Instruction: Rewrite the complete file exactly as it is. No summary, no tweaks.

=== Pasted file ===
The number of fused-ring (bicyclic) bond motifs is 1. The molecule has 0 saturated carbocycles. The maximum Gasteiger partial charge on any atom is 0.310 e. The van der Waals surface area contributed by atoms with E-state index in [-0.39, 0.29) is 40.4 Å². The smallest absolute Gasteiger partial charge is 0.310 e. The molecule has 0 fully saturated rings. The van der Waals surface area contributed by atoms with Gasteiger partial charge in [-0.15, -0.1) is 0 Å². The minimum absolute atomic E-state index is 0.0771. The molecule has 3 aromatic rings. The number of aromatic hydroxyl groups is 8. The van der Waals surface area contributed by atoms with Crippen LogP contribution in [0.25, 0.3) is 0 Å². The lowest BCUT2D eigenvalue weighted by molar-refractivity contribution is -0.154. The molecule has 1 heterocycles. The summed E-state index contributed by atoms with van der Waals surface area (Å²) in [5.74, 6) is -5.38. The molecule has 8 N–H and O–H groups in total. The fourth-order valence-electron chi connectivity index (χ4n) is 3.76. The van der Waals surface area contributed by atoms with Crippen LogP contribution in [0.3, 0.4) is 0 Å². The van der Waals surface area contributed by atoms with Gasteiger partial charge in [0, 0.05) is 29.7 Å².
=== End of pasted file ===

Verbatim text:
The number of fused-ring (bicyclic) bond motifs is 1. The molecule has 0 saturated carbocycles. The maximum Gasteiger partial charge on any atom is 0.310 e. The van der Waals surface area contributed by atoms with E-state index in [-0.39, 0.29) is 40.4 Å². The smallest absolute Gasteiger partial charge is 0.310 e. The molecule has 0 fully saturated rings. The van der Waals surface area contributed by atoms with Gasteiger partial charge in [-0.15, -0.1) is 0 Å². The minimum absolute atomic E-state index is 0.0771. The molecule has 3 aromatic rings. The number of aromatic hydroxyl groups is 8. The van der Waals surface area contributed by atoms with Crippen LogP contribution in [0.25, 0.3) is 0 Å². The lowest BCUT2D eigenvalue weighted by molar-refractivity contribution is -0.154. The molecule has 1 heterocycles. The summed E-state index contributed by atoms with van der Waals surface area (Å²) in [5.74, 6) is -5.38. The molecule has 8 N–H and O–H groups in total. The fourth-order valence-electron chi connectivity index (χ4n) is 3.76. The van der Waals surface area contributed by atoms with Crippen LogP contribution in [0.3, 0.4) is 0 Å². The van der Waals surface area contributed by atoms with Gasteiger partial charge in [0, 0.05) is 29.7 Å².